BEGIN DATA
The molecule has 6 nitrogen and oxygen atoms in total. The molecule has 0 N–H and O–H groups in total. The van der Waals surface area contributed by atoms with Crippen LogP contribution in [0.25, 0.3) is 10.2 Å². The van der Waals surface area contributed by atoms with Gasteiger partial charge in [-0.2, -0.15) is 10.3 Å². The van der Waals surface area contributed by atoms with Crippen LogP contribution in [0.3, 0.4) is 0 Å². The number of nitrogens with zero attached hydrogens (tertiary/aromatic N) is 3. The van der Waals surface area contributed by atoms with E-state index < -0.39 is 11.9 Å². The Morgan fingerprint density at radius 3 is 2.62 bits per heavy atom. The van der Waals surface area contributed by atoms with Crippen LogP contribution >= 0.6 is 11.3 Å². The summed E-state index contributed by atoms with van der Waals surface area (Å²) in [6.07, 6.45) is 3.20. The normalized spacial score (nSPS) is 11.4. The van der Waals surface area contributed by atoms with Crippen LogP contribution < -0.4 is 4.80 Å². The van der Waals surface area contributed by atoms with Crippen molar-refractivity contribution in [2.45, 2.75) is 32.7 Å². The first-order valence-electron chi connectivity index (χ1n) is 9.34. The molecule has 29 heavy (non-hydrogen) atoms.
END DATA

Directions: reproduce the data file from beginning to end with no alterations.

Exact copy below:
The molecule has 6 nitrogen and oxygen atoms in total. The molecule has 0 N–H and O–H groups in total. The van der Waals surface area contributed by atoms with Crippen LogP contribution in [0.25, 0.3) is 10.2 Å². The van der Waals surface area contributed by atoms with Gasteiger partial charge in [-0.2, -0.15) is 10.3 Å². The van der Waals surface area contributed by atoms with Crippen LogP contribution in [0.3, 0.4) is 0 Å². The number of nitrogens with zero attached hydrogens (tertiary/aromatic N) is 3. The van der Waals surface area contributed by atoms with E-state index < -0.39 is 11.9 Å². The Morgan fingerprint density at radius 3 is 2.62 bits per heavy atom. The van der Waals surface area contributed by atoms with Crippen LogP contribution >= 0.6 is 11.3 Å². The summed E-state index contributed by atoms with van der Waals surface area (Å²) in [6.07, 6.45) is 3.20. The normalized spacial score (nSPS) is 11.4. The van der Waals surface area contributed by atoms with Crippen LogP contribution < -0.4 is 4.80 Å². The van der Waals surface area contributed by atoms with Crippen molar-refractivity contribution in [2.45, 2.75) is 32.7 Å². The first-order valence-electron chi connectivity index (χ1n) is 9.34. The molecule has 29 heavy (non-hydrogen) atoms.